Tracy Brower of Steelcase explores how to successfully bring people back to the office through intentionality.
The debate is raging, and the struggle is real: Organizations want people back in the office and many workers are resisting. Despite companies asking employees to return, plenty of leaders are reporting offices are still barren of people and lacking the energy that comes when people are together.
While it’s true some people never left the workplace (think: facility managers, lab scientists, distribution employees, retail clerks, healthcare workers), many have not yet gone back. Summer schedules and new Covid variants could be to blame, but with less sickness and the return of fall schedules, the time for remote work may be waning.
Even with a return to the office though, hybrid work is probably here to stay. Companies are recognizing the value of providing more choice for where and when people work, and employees are increasing their expectations for control over their work—and this trend is likely to continue despite contraction in the economy. People will likely return to the office for part of the week, but for many, the five-day per week commute is a thing of the past.
The office still has a critical role to play—in connecting people, giving them a shared sense of purpose and a venue for doing great work alongside others.
The office still has a critical role to play—in connecting people, giving them a shared sense of purpose and a venue for doing great work alongside others. These can occur virtually as well, but being face to face has proven value for effectiveness (especially when the work is complex or collaborative), for building social capital and for innovation.
So how can organizations get people back? How do they compel people, rather than cajole them? How do they make the workplace a magnet, rather than a mandate? And how do they influence people, so they really want to show up and bring their best?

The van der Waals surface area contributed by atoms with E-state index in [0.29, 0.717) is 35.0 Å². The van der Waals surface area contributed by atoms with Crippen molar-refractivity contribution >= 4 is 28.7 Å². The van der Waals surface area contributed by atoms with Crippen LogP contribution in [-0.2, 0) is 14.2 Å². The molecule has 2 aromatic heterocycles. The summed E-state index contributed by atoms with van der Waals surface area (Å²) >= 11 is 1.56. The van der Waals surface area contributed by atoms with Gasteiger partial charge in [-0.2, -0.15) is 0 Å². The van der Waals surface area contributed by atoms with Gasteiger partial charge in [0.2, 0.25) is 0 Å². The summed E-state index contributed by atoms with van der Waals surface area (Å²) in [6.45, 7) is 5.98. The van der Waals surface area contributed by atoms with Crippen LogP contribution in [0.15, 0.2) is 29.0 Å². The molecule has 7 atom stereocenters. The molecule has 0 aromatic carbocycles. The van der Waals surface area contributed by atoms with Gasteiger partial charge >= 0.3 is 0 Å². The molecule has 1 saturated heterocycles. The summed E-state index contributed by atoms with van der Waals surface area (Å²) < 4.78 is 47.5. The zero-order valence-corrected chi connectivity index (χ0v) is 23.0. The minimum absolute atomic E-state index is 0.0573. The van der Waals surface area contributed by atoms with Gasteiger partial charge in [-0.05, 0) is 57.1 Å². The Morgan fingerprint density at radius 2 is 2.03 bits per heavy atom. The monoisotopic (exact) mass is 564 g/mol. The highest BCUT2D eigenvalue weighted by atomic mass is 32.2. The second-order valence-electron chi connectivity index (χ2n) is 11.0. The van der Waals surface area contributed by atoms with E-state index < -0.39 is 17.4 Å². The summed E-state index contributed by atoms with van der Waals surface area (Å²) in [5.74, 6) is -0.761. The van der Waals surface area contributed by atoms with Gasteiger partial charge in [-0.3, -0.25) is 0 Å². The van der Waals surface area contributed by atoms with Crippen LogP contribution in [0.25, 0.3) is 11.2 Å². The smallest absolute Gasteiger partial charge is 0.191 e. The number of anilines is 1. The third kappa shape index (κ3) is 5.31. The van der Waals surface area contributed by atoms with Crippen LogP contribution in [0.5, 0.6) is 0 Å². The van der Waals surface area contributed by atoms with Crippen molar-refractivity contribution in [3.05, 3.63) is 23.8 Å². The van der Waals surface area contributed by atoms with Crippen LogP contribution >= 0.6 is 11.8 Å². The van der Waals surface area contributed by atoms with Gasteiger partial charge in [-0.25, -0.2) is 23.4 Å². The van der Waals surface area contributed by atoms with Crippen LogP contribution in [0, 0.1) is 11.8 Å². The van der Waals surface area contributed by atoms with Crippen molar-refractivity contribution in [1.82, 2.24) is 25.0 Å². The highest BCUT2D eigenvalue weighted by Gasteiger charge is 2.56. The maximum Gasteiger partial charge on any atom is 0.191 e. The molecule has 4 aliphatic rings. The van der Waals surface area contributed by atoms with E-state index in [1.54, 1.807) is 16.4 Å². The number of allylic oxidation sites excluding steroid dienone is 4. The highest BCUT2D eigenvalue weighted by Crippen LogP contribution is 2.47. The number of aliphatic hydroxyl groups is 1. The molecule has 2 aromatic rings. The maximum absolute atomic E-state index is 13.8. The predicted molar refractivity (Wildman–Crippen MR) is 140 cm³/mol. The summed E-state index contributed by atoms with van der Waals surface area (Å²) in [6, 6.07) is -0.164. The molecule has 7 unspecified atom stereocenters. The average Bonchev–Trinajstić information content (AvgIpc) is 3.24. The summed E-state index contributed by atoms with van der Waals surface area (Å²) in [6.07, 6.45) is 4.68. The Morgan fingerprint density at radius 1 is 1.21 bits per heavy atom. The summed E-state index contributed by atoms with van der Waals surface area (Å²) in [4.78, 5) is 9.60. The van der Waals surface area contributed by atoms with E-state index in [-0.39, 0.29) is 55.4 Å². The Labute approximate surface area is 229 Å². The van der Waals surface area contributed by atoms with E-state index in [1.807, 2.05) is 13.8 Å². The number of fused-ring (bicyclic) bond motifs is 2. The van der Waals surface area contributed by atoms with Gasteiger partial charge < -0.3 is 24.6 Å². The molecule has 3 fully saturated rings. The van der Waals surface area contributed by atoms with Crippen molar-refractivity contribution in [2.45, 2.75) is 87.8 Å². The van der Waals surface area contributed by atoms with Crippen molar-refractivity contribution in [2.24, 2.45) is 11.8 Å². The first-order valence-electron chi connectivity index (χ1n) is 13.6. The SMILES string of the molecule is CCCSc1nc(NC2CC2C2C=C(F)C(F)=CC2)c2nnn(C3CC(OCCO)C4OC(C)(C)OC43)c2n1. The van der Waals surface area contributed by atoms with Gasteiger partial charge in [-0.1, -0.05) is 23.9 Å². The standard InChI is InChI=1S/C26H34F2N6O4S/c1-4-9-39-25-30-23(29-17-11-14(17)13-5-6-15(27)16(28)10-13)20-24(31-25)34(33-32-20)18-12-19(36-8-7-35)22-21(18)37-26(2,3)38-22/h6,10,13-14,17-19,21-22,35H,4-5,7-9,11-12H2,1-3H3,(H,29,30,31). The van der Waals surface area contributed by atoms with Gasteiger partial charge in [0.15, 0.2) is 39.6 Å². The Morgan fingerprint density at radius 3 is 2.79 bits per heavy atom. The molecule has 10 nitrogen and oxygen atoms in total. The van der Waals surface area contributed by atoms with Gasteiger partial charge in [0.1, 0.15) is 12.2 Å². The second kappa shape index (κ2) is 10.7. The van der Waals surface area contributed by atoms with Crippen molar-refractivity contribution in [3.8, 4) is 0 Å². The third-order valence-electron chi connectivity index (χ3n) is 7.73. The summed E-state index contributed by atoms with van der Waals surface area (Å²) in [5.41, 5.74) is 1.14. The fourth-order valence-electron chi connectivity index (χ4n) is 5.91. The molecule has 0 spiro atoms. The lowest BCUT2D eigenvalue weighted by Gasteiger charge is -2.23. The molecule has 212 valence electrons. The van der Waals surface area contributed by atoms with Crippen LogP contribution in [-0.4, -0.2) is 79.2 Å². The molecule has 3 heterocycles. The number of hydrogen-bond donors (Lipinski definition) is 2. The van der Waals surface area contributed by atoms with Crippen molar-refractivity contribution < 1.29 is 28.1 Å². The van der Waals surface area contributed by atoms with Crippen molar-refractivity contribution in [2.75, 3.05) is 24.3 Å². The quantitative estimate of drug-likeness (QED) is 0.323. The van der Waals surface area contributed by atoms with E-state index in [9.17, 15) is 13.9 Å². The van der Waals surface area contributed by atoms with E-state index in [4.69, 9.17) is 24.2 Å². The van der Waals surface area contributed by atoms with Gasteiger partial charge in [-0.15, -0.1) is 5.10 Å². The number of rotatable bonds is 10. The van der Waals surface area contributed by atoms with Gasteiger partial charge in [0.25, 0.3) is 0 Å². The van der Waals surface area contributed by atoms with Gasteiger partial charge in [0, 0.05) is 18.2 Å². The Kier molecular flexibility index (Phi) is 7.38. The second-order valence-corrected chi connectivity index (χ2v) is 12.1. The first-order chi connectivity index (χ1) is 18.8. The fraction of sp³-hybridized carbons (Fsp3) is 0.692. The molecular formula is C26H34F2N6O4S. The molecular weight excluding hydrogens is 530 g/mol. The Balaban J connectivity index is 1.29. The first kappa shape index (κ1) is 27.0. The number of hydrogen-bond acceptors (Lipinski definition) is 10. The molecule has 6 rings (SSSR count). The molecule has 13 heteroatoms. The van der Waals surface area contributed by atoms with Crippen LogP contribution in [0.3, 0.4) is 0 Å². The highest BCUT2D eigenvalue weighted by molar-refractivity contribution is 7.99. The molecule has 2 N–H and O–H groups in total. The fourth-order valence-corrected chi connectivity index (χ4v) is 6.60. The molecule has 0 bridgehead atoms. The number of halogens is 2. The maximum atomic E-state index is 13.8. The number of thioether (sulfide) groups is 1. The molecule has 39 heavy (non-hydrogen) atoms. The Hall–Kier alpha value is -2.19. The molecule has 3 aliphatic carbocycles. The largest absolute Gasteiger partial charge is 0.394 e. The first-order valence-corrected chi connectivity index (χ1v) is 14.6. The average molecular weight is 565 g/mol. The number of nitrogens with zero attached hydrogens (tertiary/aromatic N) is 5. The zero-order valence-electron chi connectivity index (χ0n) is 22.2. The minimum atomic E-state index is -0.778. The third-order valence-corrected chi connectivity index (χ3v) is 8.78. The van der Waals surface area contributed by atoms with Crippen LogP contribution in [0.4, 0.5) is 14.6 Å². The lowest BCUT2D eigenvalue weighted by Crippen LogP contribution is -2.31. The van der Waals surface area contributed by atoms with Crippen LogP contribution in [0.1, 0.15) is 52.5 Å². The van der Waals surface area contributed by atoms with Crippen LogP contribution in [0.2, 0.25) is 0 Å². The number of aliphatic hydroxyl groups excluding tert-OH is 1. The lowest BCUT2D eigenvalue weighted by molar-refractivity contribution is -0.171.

Clarity and Control
One of the most important ways to get people back is to set clear expectations. Many organizations have been cautious about insisting on a return because they’re afraid to lose people. But the result has been a paltry response. In fact, people appreciate clear direction and strong messaging. Just as humans prefer to work with others who have strong character, they tend to prefer cultures where they know what to count on and what’s expected.
Companies are wise to set clear guardrails about how much they expect people to be in the office. When there is no default, people have to put more effort into deciding when to come into the office—coordinating with team members, figuring out the schedule day-to-day and potentially shifting their routines constantly.
On the other hand, when employees have clarity about which are in-office days, they can anticipate when they’ll see colleagues and plan their work accordingly. And having clear boundaries for where and when work occurs also has positive impacts on culture. People get a clear message that a culture values in-person collaboration, face-to-face dialogues and high levels of innovation which are more effective in person. This clarity allows people to make informed choices about their own investment and alignment with the organization—and pays off in terms of people’s dedication and commitment.
At the same time clear expectations are important, effective cultures also balance this with giving employees as much autonomy as possible. According to research, choice and control are correlated with greater engagement, commitment and effectiveness. When people have more choices about when, where and how they work, and when companies trust them to make good decisions about the need to be away from the office for a personal need, it provides returns for employees, but also for organizations.
A Great Place
Of course, the desire to be in the office must begin with a desirable office. Steelcase research finds 87% of people expect to work in an office at least some of the time, and fully 21% of people prefer to work in the office. In addition, 34% of them are neutral. But 45% would be happy to continue working away from the office—which may be an indication they don’t want to come back to what they had before.
Arguably ‘everything’ in our lives has changed. The way we dine (more take out), shop (more online), exercise (home gym) and work. Enhancing the workplace is important to keep pace with the changes in the ways people work, but it also sends a message to employees that an organization is paying attention to how things have shifted, listening to what employees want and adapting in positive ways.
Arguably ‘everything’ in our lives has changed.